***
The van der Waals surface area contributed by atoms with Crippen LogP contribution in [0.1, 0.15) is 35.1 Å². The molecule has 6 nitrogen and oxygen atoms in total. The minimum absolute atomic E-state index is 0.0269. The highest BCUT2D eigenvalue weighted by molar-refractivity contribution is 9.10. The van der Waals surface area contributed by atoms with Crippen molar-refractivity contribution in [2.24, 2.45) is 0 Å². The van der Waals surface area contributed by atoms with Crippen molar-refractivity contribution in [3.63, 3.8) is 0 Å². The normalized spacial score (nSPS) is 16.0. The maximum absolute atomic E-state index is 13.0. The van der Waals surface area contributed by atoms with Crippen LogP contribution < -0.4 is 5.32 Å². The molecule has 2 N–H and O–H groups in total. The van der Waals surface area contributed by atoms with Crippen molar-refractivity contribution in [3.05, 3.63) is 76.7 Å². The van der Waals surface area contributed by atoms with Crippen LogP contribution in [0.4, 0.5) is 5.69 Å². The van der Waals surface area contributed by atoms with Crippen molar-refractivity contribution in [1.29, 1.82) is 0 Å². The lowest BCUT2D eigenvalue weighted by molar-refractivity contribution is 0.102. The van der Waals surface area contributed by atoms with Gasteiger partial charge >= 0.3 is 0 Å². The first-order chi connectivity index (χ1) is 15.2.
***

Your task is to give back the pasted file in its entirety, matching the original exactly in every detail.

The van der Waals surface area contributed by atoms with Crippen LogP contribution in [0.1, 0.15) is 35.1 Å². The molecule has 6 nitrogen and oxygen atoms in total. The minimum absolute atomic E-state index is 0.0269. The highest BCUT2D eigenvalue weighted by molar-refractivity contribution is 9.10. The van der Waals surface area contributed by atoms with Crippen molar-refractivity contribution in [2.24, 2.45) is 0 Å². The van der Waals surface area contributed by atoms with Crippen molar-refractivity contribution in [3.63, 3.8) is 0 Å². The normalized spacial score (nSPS) is 16.0. The maximum absolute atomic E-state index is 13.0. The van der Waals surface area contributed by atoms with Crippen LogP contribution < -0.4 is 5.32 Å². The molecule has 2 N–H and O–H groups in total. The van der Waals surface area contributed by atoms with Crippen molar-refractivity contribution in [3.05, 3.63) is 76.7 Å². The van der Waals surface area contributed by atoms with Crippen LogP contribution in [0.4, 0.5) is 5.69 Å². The van der Waals surface area contributed by atoms with Crippen molar-refractivity contribution in [1.29, 1.82) is 0 Å². The lowest BCUT2D eigenvalue weighted by molar-refractivity contribution is 0.102. The van der Waals surface area contributed by atoms with Gasteiger partial charge >= 0.3 is 0 Å². The first-order chi connectivity index (χ1) is 15.2.